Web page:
The appearance of a comet used to be seen as portents of the death of a prince. Perhaps with Prince Harry’s fall from being a favourite son, to being a woke embarrassment , in today’s world a comet only predicts the media death of a prince.

Reply to  bonbon
July 11, 2020 6:45 pm

The Amber from the Baltic is confidently assgned to fossilised tree gum. Hard to explain enclosed insects from a source in the distant sky. Geoff S

Carl Friis-Hansen
July 11, 2020 8:37 am

Great video.
I live in southern Scandinavia, would NEOWISE be visible from there?

Rich Davis
Reply to  Carl Friis-Hansen
July 11, 2020 9:52 am

Should be visible for you.

Carl Friis-Hansen
Reply to  Rich Davis
July 11, 2020 9:59 am

Thanks Rich.

Carl Friis-Hansen
Reply to  Rich Davis
July 11, 2020 3:51 pm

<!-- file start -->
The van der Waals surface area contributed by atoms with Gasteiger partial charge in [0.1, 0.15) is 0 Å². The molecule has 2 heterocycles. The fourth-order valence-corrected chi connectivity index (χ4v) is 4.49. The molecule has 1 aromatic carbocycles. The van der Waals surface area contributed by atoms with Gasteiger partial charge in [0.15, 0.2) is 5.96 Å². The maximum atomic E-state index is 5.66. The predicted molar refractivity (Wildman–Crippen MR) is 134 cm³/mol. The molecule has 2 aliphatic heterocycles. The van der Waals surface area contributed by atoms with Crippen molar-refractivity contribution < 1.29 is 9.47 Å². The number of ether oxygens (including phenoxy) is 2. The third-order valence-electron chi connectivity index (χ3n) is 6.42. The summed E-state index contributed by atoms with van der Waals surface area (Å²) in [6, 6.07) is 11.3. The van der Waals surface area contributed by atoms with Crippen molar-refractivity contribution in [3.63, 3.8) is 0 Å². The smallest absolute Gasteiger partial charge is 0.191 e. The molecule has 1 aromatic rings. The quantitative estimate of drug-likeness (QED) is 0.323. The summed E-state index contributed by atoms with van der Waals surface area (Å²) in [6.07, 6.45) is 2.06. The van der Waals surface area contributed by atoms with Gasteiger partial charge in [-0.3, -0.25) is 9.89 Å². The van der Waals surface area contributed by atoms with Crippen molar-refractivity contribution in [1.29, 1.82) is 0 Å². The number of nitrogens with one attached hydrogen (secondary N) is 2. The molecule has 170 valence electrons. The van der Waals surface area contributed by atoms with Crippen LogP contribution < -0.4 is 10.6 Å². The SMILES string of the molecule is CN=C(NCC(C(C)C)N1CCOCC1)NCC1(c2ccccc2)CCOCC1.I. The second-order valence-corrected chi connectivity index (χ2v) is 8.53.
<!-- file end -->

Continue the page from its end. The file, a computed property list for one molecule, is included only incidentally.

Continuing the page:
Sadly the sky at midnight was not much different from midday – okay a bit darker.
Please judge for yourself:
comment image
2.5sec f4.0 ISO250 Zeiss24mm SonyA58

Let me note, there is no city within 15 miles. It was ridiculous so bright it was here in southern Sweden at midnight. Could it be this translucent effect?

Ron Long
July 11, 2020 11:08 am

Thanks Dr. Roy and Anthony, I will be out on my NNW facing balcony in the evening with a (hot) adult beverage and a great expectation.

July 11, 2020 12:15 pm

Comets, Coronae and the global warming droughts
The two Coronides were nymphs, daughters of the giant huntsman Orion were taught art of cloth weaving by the war goddess Athena, a daughter of Zeus.
When olive groves at the foothills of Mount Parnassus were struck by terrible drought, the nymphs offered themselves as a sacrifice to the gods. They smashed out their own brains with their hand-weaving shuttles (not recommended). Persephone another daughter of Zeus, took pity on them and she turned them into a pair of wandering comets. When you see or photograph comets, bow your head in respect, two nymphs’ lives did matter.